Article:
By assuming that a large share of investors follows a fundamental approach to stock picking we build a discounted cash flow (DCF) model (which we assume to be commonly used by fundamentalists) and test on a sample of high-tech stocks whether the strong and the weak version of the model are supported by data. Empirical results show that, even though our "fundamental" price earnings explain a significant share of cross sectional variation of the observed price earnings, the strong version of the discounted cash flow model is rejected for the relevance of additional variables. These are the dividend payout, the number of recommending brokers, the sales to earnings ratio, the institutionals' share and a proxy of firm risk. We argue that all these variables are either signals of firm actual and future capacity of being profitable in a framework of imperfect information and/or proxies for the value of the real option of expansion which represents an important part of value for high-tech stocks. Empirical results of the paper therefore outline a new benchmark for testing market anomalies in which simple rules for building portfolios of value and glamour stocks (size, P/E, book to market), may be replaced by more sophisticated rules based on indicators of the deviation between fundamental and observed firm DCF (plus real option) values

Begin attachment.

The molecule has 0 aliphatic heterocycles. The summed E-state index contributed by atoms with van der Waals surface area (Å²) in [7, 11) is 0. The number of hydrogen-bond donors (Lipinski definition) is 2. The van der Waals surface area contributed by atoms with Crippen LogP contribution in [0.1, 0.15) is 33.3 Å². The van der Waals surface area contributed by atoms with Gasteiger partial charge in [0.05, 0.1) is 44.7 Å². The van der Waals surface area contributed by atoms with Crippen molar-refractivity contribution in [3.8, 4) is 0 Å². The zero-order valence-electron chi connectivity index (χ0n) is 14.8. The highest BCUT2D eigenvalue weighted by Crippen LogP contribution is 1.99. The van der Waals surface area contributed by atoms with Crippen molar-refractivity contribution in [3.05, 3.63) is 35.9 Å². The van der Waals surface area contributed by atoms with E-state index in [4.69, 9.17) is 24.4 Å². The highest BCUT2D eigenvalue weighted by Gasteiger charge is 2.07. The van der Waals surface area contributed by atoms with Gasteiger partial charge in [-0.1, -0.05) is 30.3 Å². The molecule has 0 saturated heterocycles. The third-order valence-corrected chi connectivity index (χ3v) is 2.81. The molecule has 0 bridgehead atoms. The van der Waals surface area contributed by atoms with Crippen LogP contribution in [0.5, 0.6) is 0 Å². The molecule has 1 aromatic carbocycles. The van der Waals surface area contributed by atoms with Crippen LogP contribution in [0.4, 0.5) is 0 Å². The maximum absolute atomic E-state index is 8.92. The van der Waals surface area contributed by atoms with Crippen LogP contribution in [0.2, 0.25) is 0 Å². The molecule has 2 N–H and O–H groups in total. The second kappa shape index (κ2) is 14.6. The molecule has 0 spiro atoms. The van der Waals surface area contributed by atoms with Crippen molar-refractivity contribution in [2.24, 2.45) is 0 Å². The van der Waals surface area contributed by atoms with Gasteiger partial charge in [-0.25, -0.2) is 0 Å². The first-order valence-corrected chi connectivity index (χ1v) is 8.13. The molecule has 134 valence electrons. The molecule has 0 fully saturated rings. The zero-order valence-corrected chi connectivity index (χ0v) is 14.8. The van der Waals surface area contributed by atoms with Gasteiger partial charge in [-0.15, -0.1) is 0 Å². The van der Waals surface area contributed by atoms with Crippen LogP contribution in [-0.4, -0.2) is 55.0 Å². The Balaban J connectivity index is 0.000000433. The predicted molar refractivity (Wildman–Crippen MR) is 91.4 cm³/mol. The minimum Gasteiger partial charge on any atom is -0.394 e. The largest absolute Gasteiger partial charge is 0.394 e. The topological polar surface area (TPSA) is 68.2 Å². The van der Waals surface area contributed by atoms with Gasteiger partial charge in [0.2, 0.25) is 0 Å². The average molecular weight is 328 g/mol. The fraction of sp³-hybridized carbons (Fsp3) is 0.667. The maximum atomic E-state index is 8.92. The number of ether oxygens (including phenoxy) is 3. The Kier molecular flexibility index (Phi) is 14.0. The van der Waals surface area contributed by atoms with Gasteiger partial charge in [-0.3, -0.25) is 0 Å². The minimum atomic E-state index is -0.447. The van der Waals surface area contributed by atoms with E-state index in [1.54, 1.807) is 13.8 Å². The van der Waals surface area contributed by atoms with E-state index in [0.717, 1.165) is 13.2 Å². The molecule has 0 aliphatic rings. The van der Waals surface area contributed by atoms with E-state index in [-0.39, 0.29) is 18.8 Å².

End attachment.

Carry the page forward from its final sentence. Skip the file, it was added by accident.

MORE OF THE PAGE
Becchetti, L., Adriani, F., & Bagella, M. (2001). Observed and "fundamental" price earnings. Is there a dragging anchor for high-tech stocks?.
|Citazione:||Becchetti, L., Adriani, F., & Bagella, M. (2001). Observed and "fundamental" price earnings. Is there a dragging anchor for high-tech stocks?.|
|Settore Scientifico Disciplinare:||Settore SECS-P/09 - Finanza Aziendale|
|Data di pubblicazione:||feb-2001|
|Titolo:||Observed and "fundamental" price earnings. Is there a dragging anchor for high-tech stocks?|
|Autori:||Becchetti, Leonardo;Adriani, Fabrizio;Bagella, Michele|
|Appare nelle tipologie:||99 - Altro|